Isoprene emission-free poplars – a chance to reduce the impact from poplar plantations on the atmosphere

Authors

  • Katja Behnke,

    1. Helmholtz Zentrum München, Institute of Biochemical Plant Pathology, Research Unit Environmental Simulation (EUS), Ingolstädter Landstraße 1, D-85764 Neuherberg, Germany
    Search for more papers by this author
  • Rüdiger Grote,

    1. Karlsruhe Institute of Technology, Institute of Meteorology and Climate Research (IMK-IFU), Kreuzeckbahnstraße 19, 82467 Garmisch-Partenkirchen, Germany
    Search for more papers by this author
  • Nicolas Brüggemann,

    1. Forschungszentrum Jülich, Agrosphere (IBG-3), 52425 Jülich, Germany
    Search for more papers by this author
  • Ina Zimmer,

    1. Helmholtz Zentrum München, Institute of Biochemical Plant Pathology, Research Unit Environmental Simulation (EUS), Ingolstädter Landstraße 1, D-85764 Neuherberg, Germany
    Search for more papers by this author
  • Guanwu Zhou,

    1. Forest Botany and Tree Physiology, Büsgen-Institute, Georg-August-University Göttingen, Büsgenweg 2, 37077 Göttingen, Germany
    Search for more papers by this author
  • Mudawi Elobeid,

    1. Forest Botany and Tree Physiology, Büsgen-Institute, Georg-August-University Göttingen, Büsgenweg 2, 37077 Göttingen, Germany
    Search for more papers by this author
  • Dennis Janz,

    1. Forest Botany and Tree Physiology, Büsgen-Institute, Georg-August-University Göttingen, Büsgenweg 2, 37077 Göttingen, Germany
    Search for more papers by this author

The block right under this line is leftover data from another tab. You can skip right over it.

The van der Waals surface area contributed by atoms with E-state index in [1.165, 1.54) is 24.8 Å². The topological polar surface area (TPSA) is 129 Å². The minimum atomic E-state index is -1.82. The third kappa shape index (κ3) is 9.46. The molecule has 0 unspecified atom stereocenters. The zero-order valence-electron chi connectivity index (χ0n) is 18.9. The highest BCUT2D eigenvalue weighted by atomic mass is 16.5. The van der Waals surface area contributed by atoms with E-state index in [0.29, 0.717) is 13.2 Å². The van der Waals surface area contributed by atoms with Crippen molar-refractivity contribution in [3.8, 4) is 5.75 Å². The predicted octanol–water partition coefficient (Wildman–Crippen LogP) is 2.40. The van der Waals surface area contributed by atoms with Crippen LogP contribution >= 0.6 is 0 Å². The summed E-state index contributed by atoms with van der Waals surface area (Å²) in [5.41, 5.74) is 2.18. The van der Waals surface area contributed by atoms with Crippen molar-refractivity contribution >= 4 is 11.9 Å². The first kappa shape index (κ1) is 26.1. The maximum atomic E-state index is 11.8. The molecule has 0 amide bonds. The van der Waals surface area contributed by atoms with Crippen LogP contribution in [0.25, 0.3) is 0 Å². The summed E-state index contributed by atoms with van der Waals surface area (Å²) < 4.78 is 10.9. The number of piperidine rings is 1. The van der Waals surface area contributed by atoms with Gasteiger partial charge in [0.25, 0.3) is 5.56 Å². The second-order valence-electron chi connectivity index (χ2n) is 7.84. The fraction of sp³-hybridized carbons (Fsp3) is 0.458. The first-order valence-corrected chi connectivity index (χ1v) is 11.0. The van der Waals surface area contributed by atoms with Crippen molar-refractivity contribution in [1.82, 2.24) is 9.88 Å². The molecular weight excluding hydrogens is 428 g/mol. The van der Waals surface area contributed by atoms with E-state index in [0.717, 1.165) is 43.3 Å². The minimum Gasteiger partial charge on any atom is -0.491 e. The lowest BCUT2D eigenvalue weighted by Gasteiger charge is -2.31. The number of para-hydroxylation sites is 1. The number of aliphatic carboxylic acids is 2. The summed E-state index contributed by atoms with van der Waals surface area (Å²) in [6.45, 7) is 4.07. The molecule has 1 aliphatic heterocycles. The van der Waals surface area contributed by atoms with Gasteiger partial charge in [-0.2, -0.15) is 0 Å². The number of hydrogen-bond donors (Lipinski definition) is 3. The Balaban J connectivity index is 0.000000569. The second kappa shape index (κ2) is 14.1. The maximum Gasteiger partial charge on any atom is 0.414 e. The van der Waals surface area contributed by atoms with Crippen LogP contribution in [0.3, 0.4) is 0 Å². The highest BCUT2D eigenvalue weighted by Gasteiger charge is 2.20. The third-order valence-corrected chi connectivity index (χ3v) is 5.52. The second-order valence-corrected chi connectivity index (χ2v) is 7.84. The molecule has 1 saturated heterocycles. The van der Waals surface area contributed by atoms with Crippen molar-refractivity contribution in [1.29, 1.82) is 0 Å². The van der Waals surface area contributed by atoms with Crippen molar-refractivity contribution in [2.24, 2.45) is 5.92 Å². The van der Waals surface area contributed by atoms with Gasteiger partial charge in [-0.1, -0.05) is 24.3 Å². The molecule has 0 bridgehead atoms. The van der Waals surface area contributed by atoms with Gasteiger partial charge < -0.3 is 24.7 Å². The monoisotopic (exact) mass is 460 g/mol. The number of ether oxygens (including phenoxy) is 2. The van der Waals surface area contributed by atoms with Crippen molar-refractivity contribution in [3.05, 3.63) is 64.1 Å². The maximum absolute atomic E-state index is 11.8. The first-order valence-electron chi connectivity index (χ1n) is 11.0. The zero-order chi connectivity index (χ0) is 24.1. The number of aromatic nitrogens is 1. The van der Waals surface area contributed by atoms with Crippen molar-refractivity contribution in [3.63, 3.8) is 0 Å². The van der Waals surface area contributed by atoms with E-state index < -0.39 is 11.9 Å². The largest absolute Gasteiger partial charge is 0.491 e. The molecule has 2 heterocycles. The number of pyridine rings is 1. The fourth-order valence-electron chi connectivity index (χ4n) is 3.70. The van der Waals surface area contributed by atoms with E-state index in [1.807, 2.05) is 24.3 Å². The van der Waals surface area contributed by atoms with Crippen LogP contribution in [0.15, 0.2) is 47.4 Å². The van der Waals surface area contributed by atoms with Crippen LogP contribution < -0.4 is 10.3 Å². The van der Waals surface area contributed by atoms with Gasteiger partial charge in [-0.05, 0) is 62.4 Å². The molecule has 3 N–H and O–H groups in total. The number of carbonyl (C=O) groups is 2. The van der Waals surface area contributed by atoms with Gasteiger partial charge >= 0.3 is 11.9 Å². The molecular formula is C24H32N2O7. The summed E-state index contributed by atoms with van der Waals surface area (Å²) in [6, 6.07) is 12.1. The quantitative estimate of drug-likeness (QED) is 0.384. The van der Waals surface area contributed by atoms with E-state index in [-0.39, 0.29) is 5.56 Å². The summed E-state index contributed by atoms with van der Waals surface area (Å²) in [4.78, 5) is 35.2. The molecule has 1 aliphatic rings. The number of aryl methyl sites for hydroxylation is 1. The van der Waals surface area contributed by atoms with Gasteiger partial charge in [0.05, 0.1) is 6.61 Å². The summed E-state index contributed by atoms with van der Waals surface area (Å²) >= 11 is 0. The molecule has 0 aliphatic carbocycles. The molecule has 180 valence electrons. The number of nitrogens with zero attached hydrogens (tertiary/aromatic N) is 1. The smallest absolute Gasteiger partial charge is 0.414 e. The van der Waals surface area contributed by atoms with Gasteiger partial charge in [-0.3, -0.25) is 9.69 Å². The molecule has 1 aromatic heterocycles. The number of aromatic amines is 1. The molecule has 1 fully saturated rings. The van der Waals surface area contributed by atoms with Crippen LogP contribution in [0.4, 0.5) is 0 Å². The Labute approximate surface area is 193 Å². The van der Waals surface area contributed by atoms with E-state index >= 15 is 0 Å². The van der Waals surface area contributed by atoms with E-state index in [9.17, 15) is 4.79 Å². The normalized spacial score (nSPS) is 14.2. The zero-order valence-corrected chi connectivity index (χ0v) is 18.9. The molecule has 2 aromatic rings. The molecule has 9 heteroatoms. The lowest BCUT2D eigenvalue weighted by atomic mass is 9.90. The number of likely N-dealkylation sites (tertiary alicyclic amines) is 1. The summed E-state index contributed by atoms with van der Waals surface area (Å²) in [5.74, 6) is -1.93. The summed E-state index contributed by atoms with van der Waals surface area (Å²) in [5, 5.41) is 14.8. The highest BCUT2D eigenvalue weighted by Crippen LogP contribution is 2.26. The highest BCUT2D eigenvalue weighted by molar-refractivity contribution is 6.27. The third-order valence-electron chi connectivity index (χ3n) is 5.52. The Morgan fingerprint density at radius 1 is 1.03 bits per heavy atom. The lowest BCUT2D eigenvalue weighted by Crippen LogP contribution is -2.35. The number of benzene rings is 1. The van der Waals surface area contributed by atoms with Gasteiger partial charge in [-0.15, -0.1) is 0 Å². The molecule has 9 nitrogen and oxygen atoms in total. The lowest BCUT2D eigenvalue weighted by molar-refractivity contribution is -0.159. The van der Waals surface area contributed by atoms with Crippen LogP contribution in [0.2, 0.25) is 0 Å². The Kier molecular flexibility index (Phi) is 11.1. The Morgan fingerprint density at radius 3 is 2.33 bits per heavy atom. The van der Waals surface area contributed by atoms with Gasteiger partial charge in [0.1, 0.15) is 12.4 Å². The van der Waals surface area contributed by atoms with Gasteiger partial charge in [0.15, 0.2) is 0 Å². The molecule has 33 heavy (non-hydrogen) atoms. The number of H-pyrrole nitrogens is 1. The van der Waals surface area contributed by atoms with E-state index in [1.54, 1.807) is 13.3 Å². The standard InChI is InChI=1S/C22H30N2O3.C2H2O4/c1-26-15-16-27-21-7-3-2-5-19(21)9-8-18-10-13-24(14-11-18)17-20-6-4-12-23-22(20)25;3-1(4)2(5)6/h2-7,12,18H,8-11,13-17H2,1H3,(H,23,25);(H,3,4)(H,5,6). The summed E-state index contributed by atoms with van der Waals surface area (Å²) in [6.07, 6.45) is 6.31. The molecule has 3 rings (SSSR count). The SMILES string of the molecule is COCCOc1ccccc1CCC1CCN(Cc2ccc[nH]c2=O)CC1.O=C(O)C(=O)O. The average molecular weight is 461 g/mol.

• Andrea Polle,

    1. Forest Botany and Tree Physiology, Büsgen-Institute, Georg-August-University Göttingen, Büsgenweg 2, 37077 Göttingen, Germany
    Search for more papers by this author
  • Jörg-Peter Schnitzler

    1. Helmholtz Zentrum München, Institute of Biochemical Plant Pathology, Research Unit Environmental Simulation (EUS), Ingolstädter Landstraße 1, D-85764 Neuherberg, Germany
    Search for more papers by this author

  • This work is dedicated to the memory of Hanns Ulrich Seitz who died on 17 August 2011.

Author for correspondence:
Jörg-Peter Schnitzler
Tel: +49 89 3187 2413
E-mail: jp.schnitzler@helmholtz-muenchen.de

Summary

  • Depending on the atmospheric composition, isoprene emissions from plants can have a severe impact on air quality and regional climate. For the plant itself, isoprene can enhance stress tolerance and also interfere with the attraction of herbivores and parasitoids.
  • Here, we tested the growth performance and fitness of Populus × canescens in which isoprene emission had been knocked down by RNA interference technology (PcISPS-RNAi plants) for two growing seasons under outdoor conditions.
  • Neither the growth nor biomass yield of the PcISPS-RNAi poplars was impaired, and they were even temporarily enhanced compared with control poplars. Modelling of the annual carbon balances revealed a reduced carbon loss of 2.2% of the total gross primary production by the absence of isoprene emission, and a 6.9% enhanced net growth of PcISPS-RNAi poplars. However, the knock down in isoprene emission resulted in reduced susceptibility to fungal infection, whereas the attractiveness for herbivores was enhanced.
  • The present study promises potential for the use of non- or low-isoprene-emitting poplars for more sustainable and environmentally friendly biomass production, as reducing isoprene emission will presumably have positive effects on regional climate and air quality.

Ancillary